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Posts tagged ‘Land of the Balkans’

Albania president rejects Kosovo passport request

October 11, 2017

PRISTINA, Kosovo (AP) — Albania’s president has turned down a request from his Kosovo counterpart Hashim Thaci to issue Albanian passports for citizens in neighboring Kosovo, the only nation in Europe excluded from a visa-free European travel zone.

Ilir Meta, who is visiting Kosovo Wednesday, said the solution was “through dialogue.” The European Union insists Kosovo must approve a border demarcation deal with Montenegro before its citizens can enjoy visa-free travel within the so-called Schengen zone.

Opposition lawmakers in Kosovo have refused to ratify that deal, saying it meant Kosovo would lose land. Albania has enjoyed access to the visa-free regime since 2010. Kosovo’s 1.9 million population is mainly ethnic Albanian.

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Macedonia local elections to test new left-wing government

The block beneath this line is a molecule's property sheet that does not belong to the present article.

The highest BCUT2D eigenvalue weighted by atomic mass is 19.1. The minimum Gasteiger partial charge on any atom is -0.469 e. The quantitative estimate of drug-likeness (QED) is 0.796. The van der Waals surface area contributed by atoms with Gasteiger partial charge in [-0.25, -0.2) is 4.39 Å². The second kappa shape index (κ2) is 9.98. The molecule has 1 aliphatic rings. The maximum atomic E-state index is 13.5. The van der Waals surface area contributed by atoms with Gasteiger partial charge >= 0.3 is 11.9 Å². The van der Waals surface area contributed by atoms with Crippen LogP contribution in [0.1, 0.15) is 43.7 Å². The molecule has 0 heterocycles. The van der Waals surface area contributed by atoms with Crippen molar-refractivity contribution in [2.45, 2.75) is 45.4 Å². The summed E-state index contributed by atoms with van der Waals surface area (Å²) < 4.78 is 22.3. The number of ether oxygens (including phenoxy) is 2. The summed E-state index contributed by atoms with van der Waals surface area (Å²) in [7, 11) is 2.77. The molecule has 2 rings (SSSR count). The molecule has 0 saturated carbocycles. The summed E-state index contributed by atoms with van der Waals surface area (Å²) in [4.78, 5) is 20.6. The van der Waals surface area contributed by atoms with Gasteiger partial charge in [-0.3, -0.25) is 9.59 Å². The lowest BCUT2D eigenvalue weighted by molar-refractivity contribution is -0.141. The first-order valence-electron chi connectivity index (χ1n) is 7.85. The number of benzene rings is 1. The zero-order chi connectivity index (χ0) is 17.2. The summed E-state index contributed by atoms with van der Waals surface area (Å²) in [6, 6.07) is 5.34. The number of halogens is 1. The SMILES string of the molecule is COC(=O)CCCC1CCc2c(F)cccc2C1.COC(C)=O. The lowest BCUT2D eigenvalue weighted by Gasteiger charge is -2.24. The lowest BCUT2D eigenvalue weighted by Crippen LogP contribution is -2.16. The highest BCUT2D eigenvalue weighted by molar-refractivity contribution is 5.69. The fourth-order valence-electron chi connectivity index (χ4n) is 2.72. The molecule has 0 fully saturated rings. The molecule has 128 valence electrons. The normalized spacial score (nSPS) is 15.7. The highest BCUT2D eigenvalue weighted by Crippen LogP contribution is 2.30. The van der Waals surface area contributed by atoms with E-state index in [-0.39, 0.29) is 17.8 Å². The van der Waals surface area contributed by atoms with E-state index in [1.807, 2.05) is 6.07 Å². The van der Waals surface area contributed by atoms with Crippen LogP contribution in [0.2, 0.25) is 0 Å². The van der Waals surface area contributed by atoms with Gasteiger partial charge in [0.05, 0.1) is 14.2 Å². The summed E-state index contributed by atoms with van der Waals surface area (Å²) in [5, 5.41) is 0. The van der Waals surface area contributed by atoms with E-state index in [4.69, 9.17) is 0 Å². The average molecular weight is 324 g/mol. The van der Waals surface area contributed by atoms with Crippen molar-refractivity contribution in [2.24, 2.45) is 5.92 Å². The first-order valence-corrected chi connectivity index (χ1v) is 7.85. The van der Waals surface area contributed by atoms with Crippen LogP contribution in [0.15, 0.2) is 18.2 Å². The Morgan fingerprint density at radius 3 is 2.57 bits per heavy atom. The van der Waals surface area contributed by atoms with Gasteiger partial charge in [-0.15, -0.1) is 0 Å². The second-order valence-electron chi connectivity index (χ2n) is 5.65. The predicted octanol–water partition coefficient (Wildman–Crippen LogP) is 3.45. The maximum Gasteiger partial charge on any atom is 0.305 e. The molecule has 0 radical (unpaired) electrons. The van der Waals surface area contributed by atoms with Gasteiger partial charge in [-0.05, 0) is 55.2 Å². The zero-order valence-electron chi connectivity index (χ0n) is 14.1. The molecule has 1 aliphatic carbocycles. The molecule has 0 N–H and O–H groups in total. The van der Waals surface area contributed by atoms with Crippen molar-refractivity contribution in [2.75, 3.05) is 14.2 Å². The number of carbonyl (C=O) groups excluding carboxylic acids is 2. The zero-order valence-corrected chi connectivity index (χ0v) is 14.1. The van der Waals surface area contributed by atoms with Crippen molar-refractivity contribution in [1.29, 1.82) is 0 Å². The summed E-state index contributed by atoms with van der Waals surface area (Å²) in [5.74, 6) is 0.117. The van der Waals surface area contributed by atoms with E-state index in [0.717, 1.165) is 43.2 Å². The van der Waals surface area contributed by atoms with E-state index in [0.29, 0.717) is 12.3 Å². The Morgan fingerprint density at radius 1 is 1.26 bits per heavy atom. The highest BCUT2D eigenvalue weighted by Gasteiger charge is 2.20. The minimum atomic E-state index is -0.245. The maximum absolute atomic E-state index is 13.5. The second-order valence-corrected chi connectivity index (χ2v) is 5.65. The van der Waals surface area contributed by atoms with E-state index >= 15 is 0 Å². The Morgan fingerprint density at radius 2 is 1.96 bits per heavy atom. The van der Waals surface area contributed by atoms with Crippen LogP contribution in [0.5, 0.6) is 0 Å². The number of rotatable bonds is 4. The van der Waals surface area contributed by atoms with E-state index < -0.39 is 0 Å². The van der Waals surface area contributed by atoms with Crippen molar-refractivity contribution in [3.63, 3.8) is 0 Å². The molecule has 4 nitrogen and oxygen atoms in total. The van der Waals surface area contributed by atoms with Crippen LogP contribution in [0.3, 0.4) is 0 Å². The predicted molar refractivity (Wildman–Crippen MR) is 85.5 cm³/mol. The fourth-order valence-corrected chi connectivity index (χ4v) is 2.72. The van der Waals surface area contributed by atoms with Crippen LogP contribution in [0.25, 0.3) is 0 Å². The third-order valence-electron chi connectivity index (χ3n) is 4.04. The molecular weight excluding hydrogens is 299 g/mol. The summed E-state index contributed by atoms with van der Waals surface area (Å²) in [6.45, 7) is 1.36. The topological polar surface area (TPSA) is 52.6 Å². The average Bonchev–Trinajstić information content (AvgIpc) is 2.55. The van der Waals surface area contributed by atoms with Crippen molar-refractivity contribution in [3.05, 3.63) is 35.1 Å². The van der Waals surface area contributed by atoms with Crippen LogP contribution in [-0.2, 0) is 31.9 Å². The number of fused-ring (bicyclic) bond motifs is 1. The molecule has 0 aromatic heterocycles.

October 13, 2017

SKOPJE, Macedonia (AP) — Macedonia’s left-wing government faces a strong test in this weekend’s municipal elections, five months after it came to power during an acute political crisis following a decade of conservative rule.

The first round of the vote is scheduled for Sunday, with over 1.8 million registered voters choosing local officials in the capital, Skopje, and another 80 municipalities. The re-run is on Oct. 29. Opinion polls show a slight advantage for the governing Social Democrats, particularly in the capital, Skopje, where the party’s candidate mayor is 2.6 percent ahead of the conservative incumbent.

The conservative VMRO-DPMNE main opposition party is seeking to defend its dominance on a local level. It won 56 of 81 municipalities in the last elections in 2013 against the Social Democrats’ four. Prime Minister Zoran Zaev has sought to get Macedonia to join NATO and the European Union, and to see through criminal investigations into conservative officials over a 2015 wiretapping scandal.

Zaev has urged voters to “free the country from the remnants of the VMRO-DPMNE criminal regime.” Zaev’s ascent followed a protracted political crisis triggered by the wiretaps, for which he blamed the then-ruling conservatives. They denied wrongdoing and blamed unspecified foreign spies.

On the streets of Skopje, many voters seem disenchanted with politics. “After every election, I’m poorer and more miserable. It is just a show for politicians and their greed for more power and money,” 36-year-old dentistry technician Dijana Stojanovska told the Associated Press.